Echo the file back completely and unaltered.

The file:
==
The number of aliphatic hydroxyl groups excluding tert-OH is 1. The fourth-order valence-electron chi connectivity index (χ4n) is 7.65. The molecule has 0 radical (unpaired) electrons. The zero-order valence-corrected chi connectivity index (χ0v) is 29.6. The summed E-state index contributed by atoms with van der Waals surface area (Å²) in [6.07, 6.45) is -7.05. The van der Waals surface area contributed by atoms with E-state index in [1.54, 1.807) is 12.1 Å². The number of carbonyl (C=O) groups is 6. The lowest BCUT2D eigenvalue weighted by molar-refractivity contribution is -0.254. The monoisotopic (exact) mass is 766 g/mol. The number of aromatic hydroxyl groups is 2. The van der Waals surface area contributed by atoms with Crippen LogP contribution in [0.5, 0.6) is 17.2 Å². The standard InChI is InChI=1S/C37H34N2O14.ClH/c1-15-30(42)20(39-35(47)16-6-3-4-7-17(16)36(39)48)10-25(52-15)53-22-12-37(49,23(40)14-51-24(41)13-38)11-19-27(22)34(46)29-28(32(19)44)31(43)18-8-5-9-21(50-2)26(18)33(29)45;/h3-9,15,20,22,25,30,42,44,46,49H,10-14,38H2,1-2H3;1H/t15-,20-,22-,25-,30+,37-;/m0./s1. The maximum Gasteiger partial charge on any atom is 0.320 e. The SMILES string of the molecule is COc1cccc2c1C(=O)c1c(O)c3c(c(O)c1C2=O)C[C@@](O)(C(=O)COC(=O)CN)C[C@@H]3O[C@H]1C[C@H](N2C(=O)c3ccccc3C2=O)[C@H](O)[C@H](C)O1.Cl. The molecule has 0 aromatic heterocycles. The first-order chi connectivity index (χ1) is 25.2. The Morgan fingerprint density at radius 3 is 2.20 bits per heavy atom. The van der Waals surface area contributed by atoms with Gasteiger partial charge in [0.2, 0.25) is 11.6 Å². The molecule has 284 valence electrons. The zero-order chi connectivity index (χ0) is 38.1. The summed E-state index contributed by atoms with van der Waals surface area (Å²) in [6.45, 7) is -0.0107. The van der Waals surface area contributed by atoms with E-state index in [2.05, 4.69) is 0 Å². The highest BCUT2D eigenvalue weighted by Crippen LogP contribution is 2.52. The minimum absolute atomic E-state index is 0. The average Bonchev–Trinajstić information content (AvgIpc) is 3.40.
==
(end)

The number of aliphatic hydroxyl groups excluding tert-OH is 1. The fourth-order valence-electron chi connectivity index (χ4n) is 7.65. The molecule has 0 radical (unpaired) electrons. The zero-order valence-corrected chi connectivity index (χ0v) is 29.6. The summed E-state index contributed by atoms with van der Waals surface area (Å²) in [6.07, 6.45) is -7.05. The van der Waals surface area contributed by atoms with E-state index in [1.54, 1.807) is 12.1 Å². The number of carbonyl (C=O) groups is 6. The lowest BCUT2D eigenvalue weighted by molar-refractivity contribution is -0.254. The monoisotopic (exact) mass is 766 g/mol. The number of aromatic hydroxyl groups is 2. The van der Waals surface area contributed by atoms with Crippen LogP contribution in [0.5, 0.6) is 17.2 Å². The standard InChI is InChI=1S/C37H34N2O14.ClH/c1-15-30(42)20(39-35(47)16-6-3-4-7-17(16)36(39)48)10-25(52-15)53-22-12-37(49,23(40)14-51-24(41)13-38)11-19-27(22)34(46)29-28(32(19)44)31(43)18-8-5-9-21(50-2)26(18)33(29)45;/h3-9,15,20,22,25,30,42,44,46,49H,10-14,38H2,1-2H3;1H/t15-,20-,22-,25-,30+,37-;/m0./s1. The maximum Gasteiger partial charge on any atom is 0.320 e. The SMILES string of the molecule is COc1cccc2c1C(=O)c1c(O)c3c(c(O)c1C2=O)C[C@@](O)(C(=O)COC(=O)CN)C[C@@H]3O[C@H]1C[C@H](N2C(=O)c3ccccc3C2=O)[C@H](O)[C@H](C)O1.Cl. The molecule has 0 aromatic heterocycles. The first-order chi connectivity index (χ1) is 25.2. The Morgan fingerprint density at radius 3 is 2.20 bits per heavy atom. The van der Waals surface area contributed by atoms with Gasteiger partial charge in [0.2, 0.25) is 11.6 Å². The molecule has 284 valence electrons. The zero-order chi connectivity index (χ0) is 38.1. The summed E-state index contributed by atoms with van der Waals surface area (Å²) in [6.45, 7) is -0.0107. The van der Waals surface area contributed by atoms with E-state index in [2.05, 4.69) is 0 Å². The highest BCUT2D eigenvalue weighted by Crippen LogP contribution is 2.52. The minimum absolute atomic E-state index is 0. The average Bonchev–Trinajstić information content (AvgIpc) is 3.40.